Mole Valley Farmers
Farminguk
29 July 2016 | Online since 2003
Auto Trader Ltd


21 February 2014 08:00:53|News

Potatoes: An important crop for GB


Potato Council acts as a knowledge house for Government raising the importance of the potato. Two years since this work programme started there has been a real increase in knowledge about potatoes amongst parliamentarians with 83% now regarding potatoes as an important crop.
In that time, there has been a 19 percentage point increase in those who know that potatoes are naturally fat free (equating to one in five MPs) and a 16 percentage point increase in those who now recognise that they are a low impact crop (one in six MPs).
Caroline Evans, head of marketing and corporate affairs at Potato Council, commented: “The potato industry contributes more than £4.7bn to the GB economy, including £209m in exports, and employs over 16,000 people. It is key that we build knowledge about this amongst parliamentarians so that they recognise the value of the industry to the country and consider this when making decisions.”
“With healthy and sustainable credentials, potatoes have a strong story to tell. These latest results show that the programme is building awareness amongst parliamentarians about the industry and the importance of potatoes to our country. In the last year alone we’ve met with 34 parliamentarians in Westminster or in their constituencies, as well as sending briefings out on a range of topics.”
We recently published a report summarising the findings from a parliamentary roundtable examining the role of potatoes in a healthy and sustainable diet. Organised by Potato Council and chaired by the Rt Hon Sir Jim Paice MP, the roundtable reviewed new research by Cranfield University comparing water usage and Greenhouse Gas Emissions (GHGE) of potatoes, rice and pasta.
Dr Tim Hess presented key findings from the Cranfield research, which show that rice typically has a larger water footprint and greater GHGE than potatoes or pasta.
Maureen Strong, nutrition manager, Agriculture and Horticulture Development Board (AHDB) and co-chair of the Healthy and Sustainable Diet Working Group of the Green Food Project¹ highlighted the key findings of the Green Food Project. She explained that one of the eight key principles of a healthy and sustainable diet was to eat more plant-based foods, including at least five portions of fruit and vegetables a day. She also said that consumption of starchy carbohydrates is currently below government guidance.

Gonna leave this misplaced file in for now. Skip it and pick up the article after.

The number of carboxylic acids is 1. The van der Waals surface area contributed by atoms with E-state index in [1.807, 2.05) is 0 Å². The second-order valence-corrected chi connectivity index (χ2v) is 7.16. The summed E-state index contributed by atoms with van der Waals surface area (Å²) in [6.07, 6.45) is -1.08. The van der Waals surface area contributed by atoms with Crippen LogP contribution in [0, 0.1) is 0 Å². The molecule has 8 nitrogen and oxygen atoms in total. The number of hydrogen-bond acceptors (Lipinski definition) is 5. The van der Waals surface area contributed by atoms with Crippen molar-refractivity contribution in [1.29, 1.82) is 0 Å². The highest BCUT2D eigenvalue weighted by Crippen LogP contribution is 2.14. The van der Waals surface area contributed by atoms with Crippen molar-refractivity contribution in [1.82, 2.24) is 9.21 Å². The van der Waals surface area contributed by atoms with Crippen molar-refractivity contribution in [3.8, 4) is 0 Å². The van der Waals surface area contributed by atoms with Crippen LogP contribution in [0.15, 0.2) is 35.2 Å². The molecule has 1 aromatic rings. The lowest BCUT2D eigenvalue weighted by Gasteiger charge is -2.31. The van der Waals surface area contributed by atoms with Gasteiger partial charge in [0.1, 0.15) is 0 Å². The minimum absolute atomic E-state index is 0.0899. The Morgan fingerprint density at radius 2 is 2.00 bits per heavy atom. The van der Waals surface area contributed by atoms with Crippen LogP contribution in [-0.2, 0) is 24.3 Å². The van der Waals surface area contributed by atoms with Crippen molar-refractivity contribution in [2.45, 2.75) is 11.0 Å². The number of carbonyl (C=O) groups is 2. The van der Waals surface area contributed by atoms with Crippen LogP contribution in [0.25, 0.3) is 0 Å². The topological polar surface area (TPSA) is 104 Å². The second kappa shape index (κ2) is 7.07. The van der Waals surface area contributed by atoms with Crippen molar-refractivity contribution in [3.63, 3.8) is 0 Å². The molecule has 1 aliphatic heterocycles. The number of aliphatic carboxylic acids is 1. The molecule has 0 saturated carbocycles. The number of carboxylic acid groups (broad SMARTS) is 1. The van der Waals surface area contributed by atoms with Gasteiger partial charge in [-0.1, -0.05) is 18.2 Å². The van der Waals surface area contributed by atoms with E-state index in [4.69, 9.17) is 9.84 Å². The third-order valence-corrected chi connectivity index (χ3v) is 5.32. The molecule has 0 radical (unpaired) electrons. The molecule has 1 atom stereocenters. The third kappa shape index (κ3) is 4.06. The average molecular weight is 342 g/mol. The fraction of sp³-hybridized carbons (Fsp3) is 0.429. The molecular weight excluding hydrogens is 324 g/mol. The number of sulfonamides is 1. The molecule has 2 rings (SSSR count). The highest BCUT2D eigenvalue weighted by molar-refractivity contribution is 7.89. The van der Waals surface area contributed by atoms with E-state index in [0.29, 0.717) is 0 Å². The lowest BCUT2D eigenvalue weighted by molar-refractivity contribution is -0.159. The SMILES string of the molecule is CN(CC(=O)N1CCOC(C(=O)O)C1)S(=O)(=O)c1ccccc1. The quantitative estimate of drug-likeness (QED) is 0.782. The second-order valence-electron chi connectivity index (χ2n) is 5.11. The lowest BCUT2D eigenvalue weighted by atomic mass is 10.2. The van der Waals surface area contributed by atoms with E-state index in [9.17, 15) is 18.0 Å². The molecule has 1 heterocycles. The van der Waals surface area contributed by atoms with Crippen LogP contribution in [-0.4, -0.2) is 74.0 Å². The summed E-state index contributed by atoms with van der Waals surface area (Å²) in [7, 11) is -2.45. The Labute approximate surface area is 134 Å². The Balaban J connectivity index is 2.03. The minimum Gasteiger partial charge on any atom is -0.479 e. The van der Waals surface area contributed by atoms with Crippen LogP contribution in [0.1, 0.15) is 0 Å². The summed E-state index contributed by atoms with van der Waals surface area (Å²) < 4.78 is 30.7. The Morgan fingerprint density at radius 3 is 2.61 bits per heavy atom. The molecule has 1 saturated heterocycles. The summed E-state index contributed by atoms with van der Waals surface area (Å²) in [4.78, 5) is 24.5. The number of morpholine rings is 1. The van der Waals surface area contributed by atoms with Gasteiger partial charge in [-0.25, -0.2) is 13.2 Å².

The roundtable was well attended by parliamentarians including Huw Irranca-Davies MP, Shadow Minister for Environment, Food and Rural Affairs and Baroness Parminter, Co-Chair of DEFRA/DECC Parliamentary Party Committee. They were joined by nutritionists, retailers, academics and representatives of the potato industry.
A number of key recommendations were made and it was agreed that government and industry have a joint responsibility to promote potatoes as a healthy and sustainable food. It was also tabled that Public Health England (PHE) should build on the success of the ‘5 a day’ campaign and develop simple, clear campaigns targeting consumers which include potatoes.
Caroline said: ““The roundtable was an opportunity to show that potatoes are an important contributor, both to the environment and also to public health, and to engage a range of experts in discussion about how to increase consumption. It will provide a platform to present the evidence on the value of the potato industry to the economy, the health agenda and climate change targets. The findings in the report will be shared with parliamentarians and other stakeholders.”

Download

0 Comment

loginuserlogo
Name

Please enter your name


Email

Please enter your email

Please enter valid email


Comment

Please enter your comment


Post Comment

Your comment has been submitted successfully. Please wait for admin approval.


Comments

No comments posted yet. Be the first to post a comment


New Zealand | 29 July 2016
Robbery at the Kensington Avenue dairy - Waihi

At 12.50pm today, Thursday 28 July, a man entered the Kensington Avenue dairy in Waihi armed with what appeared to be a pistol. He is described as Maori or Polynesian of solid build who was wearing a ...


France | 29 July 2016
French plans for origin labelling slammed by dairy and meat processors

France is to trial mandatory country of origin labelling for two years. Dairy and meat processors have heavily criticised plans to introduce origin labelling in France. EU Health Commissioner Vy...


Canada | 29 July 2016
Canadians given go-ahead to buy another dairy farm

Canadians are continuing to buy into New Zealand dairy farming with the purchase of a property in the Maniototo, Otago. Last year a report by KPMG showed Canadian investors were the biggest foreign...


Uganda | 29 July 2016
Will tax cuts on agriculture machinery spur sector?

To encourage more people to get into agribusiness, government in the financial year that started on July 1st decided to strike down 18% Value Added Tax (VAT) on the supply of machinery used for the pr...


USA | 29 July 2016
Scientists call for increased federal investment in sustainable agriculture

Based on a new analysis of federal funding from the US Department of Agriculture, researchers say there is an urgent need for increased investment in research and development aimed at making sustainab...



Trending Now

Viewed
Discussed


Top stories you may have missed
closeicon
Username
Password